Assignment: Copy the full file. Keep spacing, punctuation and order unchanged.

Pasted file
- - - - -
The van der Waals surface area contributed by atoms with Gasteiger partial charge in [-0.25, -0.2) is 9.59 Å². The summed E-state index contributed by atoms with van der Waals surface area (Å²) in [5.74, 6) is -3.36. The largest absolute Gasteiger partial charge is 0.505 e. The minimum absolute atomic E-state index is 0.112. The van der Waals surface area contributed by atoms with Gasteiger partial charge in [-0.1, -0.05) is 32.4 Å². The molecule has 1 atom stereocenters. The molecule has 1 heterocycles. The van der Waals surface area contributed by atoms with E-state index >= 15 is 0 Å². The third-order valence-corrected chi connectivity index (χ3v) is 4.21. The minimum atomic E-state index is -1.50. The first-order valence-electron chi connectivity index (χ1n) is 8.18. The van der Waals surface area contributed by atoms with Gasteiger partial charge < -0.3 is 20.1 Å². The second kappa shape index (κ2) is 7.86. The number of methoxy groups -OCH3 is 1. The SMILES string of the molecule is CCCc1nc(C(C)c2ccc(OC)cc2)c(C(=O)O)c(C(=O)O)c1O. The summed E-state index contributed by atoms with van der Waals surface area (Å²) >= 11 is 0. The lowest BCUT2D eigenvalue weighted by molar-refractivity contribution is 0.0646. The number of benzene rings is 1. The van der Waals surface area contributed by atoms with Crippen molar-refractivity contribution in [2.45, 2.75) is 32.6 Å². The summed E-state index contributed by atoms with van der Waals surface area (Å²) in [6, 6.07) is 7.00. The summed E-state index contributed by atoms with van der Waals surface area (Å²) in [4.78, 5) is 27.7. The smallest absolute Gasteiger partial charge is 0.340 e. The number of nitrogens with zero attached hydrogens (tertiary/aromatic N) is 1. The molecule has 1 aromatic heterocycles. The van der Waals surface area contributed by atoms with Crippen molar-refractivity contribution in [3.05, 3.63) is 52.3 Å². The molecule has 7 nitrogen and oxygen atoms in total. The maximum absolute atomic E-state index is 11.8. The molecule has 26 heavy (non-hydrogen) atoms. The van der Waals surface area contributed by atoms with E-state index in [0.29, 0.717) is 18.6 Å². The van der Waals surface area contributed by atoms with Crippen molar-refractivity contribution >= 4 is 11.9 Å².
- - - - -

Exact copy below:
The van der Waals surface area contributed by atoms with Gasteiger partial charge in [-0.25, -0.2) is 9.59 Å². The summed E-state index contributed by atoms with van der Waals surface area (Å²) in [5.74, 6) is -3.36. The largest absolute Gasteiger partial charge is 0.505 e. The minimum absolute atomic E-state index is 0.112. The van der Waals surface area contributed by atoms with Gasteiger partial charge in [-0.1, -0.05) is 32.4 Å². The molecule has 1 atom stereocenters. The molecule has 1 heterocycles. The van der Waals surface area contributed by atoms with E-state index >= 15 is 0 Å². The third-order valence-corrected chi connectivity index (χ3v) is 4.21. The minimum atomic E-state index is -1.50. The first-order valence-electron chi connectivity index (χ1n) is 8.18. The van der Waals surface area contributed by atoms with Gasteiger partial charge < -0.3 is 20.1 Å². The second kappa shape index (κ2) is 7.86. The number of methoxy groups -OCH3 is 1. The SMILES string of the molecule is CCCc1nc(C(C)c2ccc(OC)cc2)c(C(=O)O)c(C(=O)O)c1O. The summed E-state index contributed by atoms with van der Waals surface area (Å²) >= 11 is 0. The lowest BCUT2D eigenvalue weighted by molar-refractivity contribution is 0.0646. The number of benzene rings is 1. The van der Waals surface area contributed by atoms with Crippen molar-refractivity contribution in [2.45, 2.75) is 32.6 Å². The summed E-state index contributed by atoms with van der Waals surface area (Å²) in [6, 6.07) is 7.00. The summed E-state index contributed by atoms with van der Waals surface area (Å²) in [4.78, 5) is 27.7. The smallest absolute Gasteiger partial charge is 0.340 e. The number of nitrogens with zero attached hydrogens (tertiary/aromatic N) is 1. The molecule has 1 aromatic heterocycles. The van der Waals surface area contributed by atoms with Crippen molar-refractivity contribution in [3.05, 3.63) is 52.3 Å². The molecule has 7 nitrogen and oxygen atoms in total. The maximum absolute atomic E-state index is 11.8. The molecule has 26 heavy (non-hydrogen) atoms. The van der Waals surface area contributed by atoms with E-state index in [0.29, 0.717) is 18.6 Å². The van der Waals surface area contributed by atoms with Crippen molar-refractivity contribution >= 4 is 11.9 Å².